Villa Empain

Brussels, Belgium | C.1935

Photo Credit: Daphne Pauwels

It was once the trophy of a young baron. A radio show or two has played from its halls. The USSR almost used it as its Belgian stomping ground. So one begins to explain the back-and-forth journey of Villa Empain. 

Son of a successful Belgian industrialist, Baron Louis Empain tasked Swiss-Belgian architect Michel Polak to design a sumptuous home in the trendy southern portion of Brussels. Designing a fantastic Art-Deco-style estate, Polak’s Villa Empain would be completed in 1935. Decidedly unsure about what to do with his new home (he was only 22 when he asked for it to be designed), Empain gave it to the Belgian government with the intention of the villa housing an art museum.

While these intentions were slowly being met, the building’s occupation by German forces in World War II abruptly ended the young museum’s tenure. After the war, the Belgian government was very close to handing the old home over to the USSR to use as an embassy when the Empain family stepped in to ask for the Villa Empain back—as it was against the original stipulation that it be a state museum. Before long, however, the Empain family would sell off the home again, where it changed a few hands and even housed Radio-Televisonne Luxembourg’s offices before becoming abandoned and derelict.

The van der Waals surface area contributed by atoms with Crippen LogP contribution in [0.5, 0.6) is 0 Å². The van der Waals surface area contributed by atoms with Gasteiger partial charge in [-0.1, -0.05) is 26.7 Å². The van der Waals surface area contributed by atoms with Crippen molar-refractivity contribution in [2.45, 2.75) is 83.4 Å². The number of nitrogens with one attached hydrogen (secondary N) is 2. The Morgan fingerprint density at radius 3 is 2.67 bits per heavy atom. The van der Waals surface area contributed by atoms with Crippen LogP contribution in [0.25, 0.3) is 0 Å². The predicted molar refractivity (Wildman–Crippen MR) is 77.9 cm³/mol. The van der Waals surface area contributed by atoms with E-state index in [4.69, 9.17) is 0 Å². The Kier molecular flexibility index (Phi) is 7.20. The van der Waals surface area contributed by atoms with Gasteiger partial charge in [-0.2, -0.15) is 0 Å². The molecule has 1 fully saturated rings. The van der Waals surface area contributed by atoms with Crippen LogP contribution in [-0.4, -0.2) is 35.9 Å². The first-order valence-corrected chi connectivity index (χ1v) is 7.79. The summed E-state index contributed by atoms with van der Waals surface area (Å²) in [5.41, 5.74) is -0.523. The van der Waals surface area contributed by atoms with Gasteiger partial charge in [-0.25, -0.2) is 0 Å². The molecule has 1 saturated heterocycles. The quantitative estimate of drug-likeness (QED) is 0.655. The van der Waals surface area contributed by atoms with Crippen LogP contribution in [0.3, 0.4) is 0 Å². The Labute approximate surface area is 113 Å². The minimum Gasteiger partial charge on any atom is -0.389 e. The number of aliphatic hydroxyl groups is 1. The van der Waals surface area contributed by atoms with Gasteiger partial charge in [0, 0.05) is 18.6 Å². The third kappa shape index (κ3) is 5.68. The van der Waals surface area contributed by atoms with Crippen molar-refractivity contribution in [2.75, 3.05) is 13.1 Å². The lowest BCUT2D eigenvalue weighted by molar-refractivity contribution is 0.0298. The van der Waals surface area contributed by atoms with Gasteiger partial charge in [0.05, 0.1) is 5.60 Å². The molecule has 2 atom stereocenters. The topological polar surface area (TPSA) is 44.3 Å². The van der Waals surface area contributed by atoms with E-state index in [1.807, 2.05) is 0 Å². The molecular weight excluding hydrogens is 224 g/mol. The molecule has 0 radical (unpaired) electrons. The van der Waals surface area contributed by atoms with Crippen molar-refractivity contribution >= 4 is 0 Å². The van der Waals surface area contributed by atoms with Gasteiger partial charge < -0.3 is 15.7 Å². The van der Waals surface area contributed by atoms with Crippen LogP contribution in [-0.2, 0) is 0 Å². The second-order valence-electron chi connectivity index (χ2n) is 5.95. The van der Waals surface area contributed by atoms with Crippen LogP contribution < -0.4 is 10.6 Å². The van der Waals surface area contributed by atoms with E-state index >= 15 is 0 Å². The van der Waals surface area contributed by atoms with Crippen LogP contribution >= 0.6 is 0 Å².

In 2006, the deteriorating home was acquired by the Boghossian Foundation, and a multi-million dollar restoration of the Villa Empain would be awarded the European Union’s Europa Nostra prize. Now home to a modern art museum run by the foundation, Louis Empain’s wish has finally been met.  

Written By: Seamus McMahon

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